Prepare for trouble,
Make it double.
Q: I control a Lambholt Elder and copy it with Mirrorhall Mimic. Then I make a token copy of Mirrorhall Mimic, so the token looks like Lambholt Elder except that it's also a Spirit. Next turn, no spells are cast, so the turn after that all the Lambholt Elders want to transform. What happens to the token?

A: The choices are...

A: It does not transform.
B: It transforms into Silverpelt Werewolf.
C: It transforms into Ghastly Mimicry and goes to the graveyard.
D: It transforms, but its back face is also a Lambholt Elder Spirit.
E: Call me when this actually happens in a game.

The answer is

The token is a copy of a transforming permanent, so by rule 707.8a it is a transforming token. The characteristics of its front face are the copiable characteristics of Mirrorhall Mimic's front face, and the characteristics of its back face are the copiable characteristics of Mirrorhall Mimic's back face. However, those copiable characteristics are modified by Mirrorhall Mimic's own copy effect which copied Lambholt Elder, and that copy effect makes both of its faces look like Lambholt Elder.

Q: Which of these cards can be my commander if my deck contains Timeless Lotus?

A: The choices are...

A: The First Sliver
B: Teferi, Temporal Archmage
C: Jaya Ballard, Task Mage
D: Karn, Silver Golem
E: Cheatyface

The answer is

Timeless Lotus is a colorless card, but mana symbols in a card's rules text also contribute to the card's color identity. Since it has the mana symbols of all five colors in its rules text, Timeless Lotus's color identity is all five colors, so it can only be in a Commander deck where the commander's color identity is all five colors.

Q: In a Legacy tournament at Competitive REL, a player picks up their graveyard to look at it and absentmindedly shuffles it. Assuming that the player does not have any cards in their deck that care about the order of the graveyard, what infraction has the player committed?

A: The choices are...

A: No infraction, rearranging the graveyard is legal
B: Game Play Error — Failure to Maintain Game State
C: Game Play Error — Game Rule Violation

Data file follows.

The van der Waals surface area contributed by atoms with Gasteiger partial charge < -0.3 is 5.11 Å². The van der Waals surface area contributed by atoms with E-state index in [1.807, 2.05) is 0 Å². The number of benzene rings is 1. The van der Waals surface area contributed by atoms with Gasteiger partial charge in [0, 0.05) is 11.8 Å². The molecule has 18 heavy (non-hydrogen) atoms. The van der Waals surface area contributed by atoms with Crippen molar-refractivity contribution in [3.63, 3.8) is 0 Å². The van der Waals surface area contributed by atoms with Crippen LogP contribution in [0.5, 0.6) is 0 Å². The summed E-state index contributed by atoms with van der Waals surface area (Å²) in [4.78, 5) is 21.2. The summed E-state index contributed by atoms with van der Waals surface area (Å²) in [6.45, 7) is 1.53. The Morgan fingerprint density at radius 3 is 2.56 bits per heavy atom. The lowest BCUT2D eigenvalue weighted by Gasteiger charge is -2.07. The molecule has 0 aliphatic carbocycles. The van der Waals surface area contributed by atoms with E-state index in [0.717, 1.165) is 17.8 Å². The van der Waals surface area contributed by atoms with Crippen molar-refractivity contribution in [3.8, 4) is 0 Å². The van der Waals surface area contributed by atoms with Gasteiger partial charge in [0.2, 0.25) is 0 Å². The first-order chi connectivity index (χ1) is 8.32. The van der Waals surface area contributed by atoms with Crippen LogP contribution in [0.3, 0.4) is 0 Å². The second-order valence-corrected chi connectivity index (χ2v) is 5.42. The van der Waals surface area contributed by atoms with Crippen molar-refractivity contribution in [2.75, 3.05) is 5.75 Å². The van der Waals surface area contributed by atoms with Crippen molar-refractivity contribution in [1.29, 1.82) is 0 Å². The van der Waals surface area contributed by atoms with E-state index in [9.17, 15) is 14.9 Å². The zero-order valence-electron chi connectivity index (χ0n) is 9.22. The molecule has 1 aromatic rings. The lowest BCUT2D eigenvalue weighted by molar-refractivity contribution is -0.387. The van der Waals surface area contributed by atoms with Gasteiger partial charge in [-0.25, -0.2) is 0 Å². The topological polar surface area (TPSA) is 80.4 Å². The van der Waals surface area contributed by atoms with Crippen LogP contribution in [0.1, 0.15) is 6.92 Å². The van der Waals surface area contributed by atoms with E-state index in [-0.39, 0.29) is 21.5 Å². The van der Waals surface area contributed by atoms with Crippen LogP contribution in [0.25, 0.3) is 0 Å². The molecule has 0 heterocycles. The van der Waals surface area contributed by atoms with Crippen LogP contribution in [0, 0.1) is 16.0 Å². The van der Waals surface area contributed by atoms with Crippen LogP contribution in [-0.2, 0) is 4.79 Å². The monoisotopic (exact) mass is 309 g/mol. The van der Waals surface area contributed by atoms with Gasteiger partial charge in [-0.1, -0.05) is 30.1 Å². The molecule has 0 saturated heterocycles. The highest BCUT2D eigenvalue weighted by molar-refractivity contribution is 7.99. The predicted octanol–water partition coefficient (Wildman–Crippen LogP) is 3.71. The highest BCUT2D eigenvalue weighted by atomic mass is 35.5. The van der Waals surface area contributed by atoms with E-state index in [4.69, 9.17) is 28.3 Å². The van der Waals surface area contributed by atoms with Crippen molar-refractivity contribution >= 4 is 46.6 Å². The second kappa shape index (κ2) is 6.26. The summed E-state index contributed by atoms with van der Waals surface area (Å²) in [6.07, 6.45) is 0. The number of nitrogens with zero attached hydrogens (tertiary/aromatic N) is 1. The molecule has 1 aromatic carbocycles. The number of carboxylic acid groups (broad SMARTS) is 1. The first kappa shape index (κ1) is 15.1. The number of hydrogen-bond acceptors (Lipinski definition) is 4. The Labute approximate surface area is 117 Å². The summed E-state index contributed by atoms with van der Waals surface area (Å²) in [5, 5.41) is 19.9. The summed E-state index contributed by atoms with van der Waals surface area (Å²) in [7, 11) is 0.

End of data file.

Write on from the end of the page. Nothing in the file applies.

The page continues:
D: Unsporting Conduct — Minor
E: Unsporting Conduct — Cheating

The answer is

The tournament rules allow players to rearrange their graveyard in formats that don't include cards that care about the order of the graveyard. However, that rule considers all cards that are legal in the format rather than the cards in the player's deck. Since there are cards in Legacy that care about graveyard order, the player has broken the rules by shuffling their graveyard. However, they did not do this intentionally to gain an advantage, so we can rule out Cheating. Since the player broke a game rule and none of the specific Game Play Error infractions fit, the player has committed a Game Play Error — Game Rule Violation.

And that's it for today's quiz. Congratulations on making it all the way to the end, and please come back next week for more Magic rules questions!

- Carsten Haese

About the Author:
Carsten Haese is a former Level 2 judge based in Toledo, OH. He is retired from active judging, but he still writes for Cranial Insertion and helps organize an annual charity Magic tournament that benefits the National MS Society.

Hello, I have an additional doubt for the third question in this article. Could I sacrifice Tayam, Luminous Enigma itself to Phyrexian Tower for mana to pay the activated ability?
#1 • Date: 2023-07-17 • Time: 06:24:21 •
Quote (cicoa):
Hello, I have an additional doubt for the third question in this article. Could I sacrifice Tayam, Luminous Enigma itself to Phyrexian Tower for mana to pay the activated ability?

You can, as long as you're not removing counters from Tayam itself to pay for the ability. Even if Tayam leaves play during announcement, the announcement of the ability will still resolve like normal, so you could sacrifice Tayam itself to the Tower to generate mana for the ability.
#2 • Date: 2023-07-19 • Time: 17:40:13 •